The other option is to meet your maker; The inside story; A `killer’ map of the current terrain; Digital distance is either zero or infinity; KM milestone: Walk that extra mile

Books2Byte – April 2003


The other option is to meet your maker

D. Murali

Businesses cannot exist without a network, but if this network isn’t an adaptive one, it’s the beginning of the end. It’s adapt or die, quite simply.


BUSINESSES can’t exist without a network, but in the rapidly changing market conditions, the networks need to be adaptive if costs have to be lowered and revenues increased. This is the message in “Adapt or Die”, a book by SAP experts Claus Heinrich and Bob Betts. SAP is a leading provider of inter-enterprise software solutions and the book promises a “road map to a new business world in which companies are linked together by uniform business processes and standardised software.” What will an adaptive business network do? According to the blurb, it will streamline your supply chain and improve your customer service by creating a fast and efficient web of communication among all the participants in the supply chain and the customer. More:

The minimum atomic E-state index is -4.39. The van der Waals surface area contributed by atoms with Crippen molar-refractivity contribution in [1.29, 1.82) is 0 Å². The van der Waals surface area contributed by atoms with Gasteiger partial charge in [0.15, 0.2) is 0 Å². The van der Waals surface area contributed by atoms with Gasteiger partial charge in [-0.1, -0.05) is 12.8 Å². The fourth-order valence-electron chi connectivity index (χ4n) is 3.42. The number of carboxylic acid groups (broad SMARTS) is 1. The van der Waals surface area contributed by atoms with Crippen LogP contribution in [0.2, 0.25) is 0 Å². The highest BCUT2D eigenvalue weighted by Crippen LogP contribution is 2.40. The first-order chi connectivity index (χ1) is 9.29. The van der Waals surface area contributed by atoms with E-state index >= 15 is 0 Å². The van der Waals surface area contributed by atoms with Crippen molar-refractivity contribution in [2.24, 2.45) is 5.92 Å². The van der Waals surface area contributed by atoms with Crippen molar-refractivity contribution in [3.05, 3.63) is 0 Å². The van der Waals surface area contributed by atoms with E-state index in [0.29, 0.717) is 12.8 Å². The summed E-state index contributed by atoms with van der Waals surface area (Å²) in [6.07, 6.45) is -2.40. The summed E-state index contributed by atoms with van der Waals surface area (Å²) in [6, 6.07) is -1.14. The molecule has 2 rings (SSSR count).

• Consumer expectations are higher than ever across a broad spectrum of industries. For example, 20 years ago travel by airplanes was expensive, time-consuming to arrange and restricted mostly to well-dressed business travellers. Today, nearly everyone can afford to fly, and customers instead have turned to complaining about the food, how long it takes to reach their destination, and how crowded the planes are.
  • Within a linear supply chain, information is communicated from supplier to supplier all the way back down the line from the customer who purchases the final product to the supplier of raw materials. Each supplier along the way makes decisions about production and supply that affect the decisions of its suppliers. By the time an order reaches the raw materials supplier, it has become increasingly inaccurate, leading the supplier to hold much more inventory than is needed. This phenomenon is known as the “bullwhip effect”.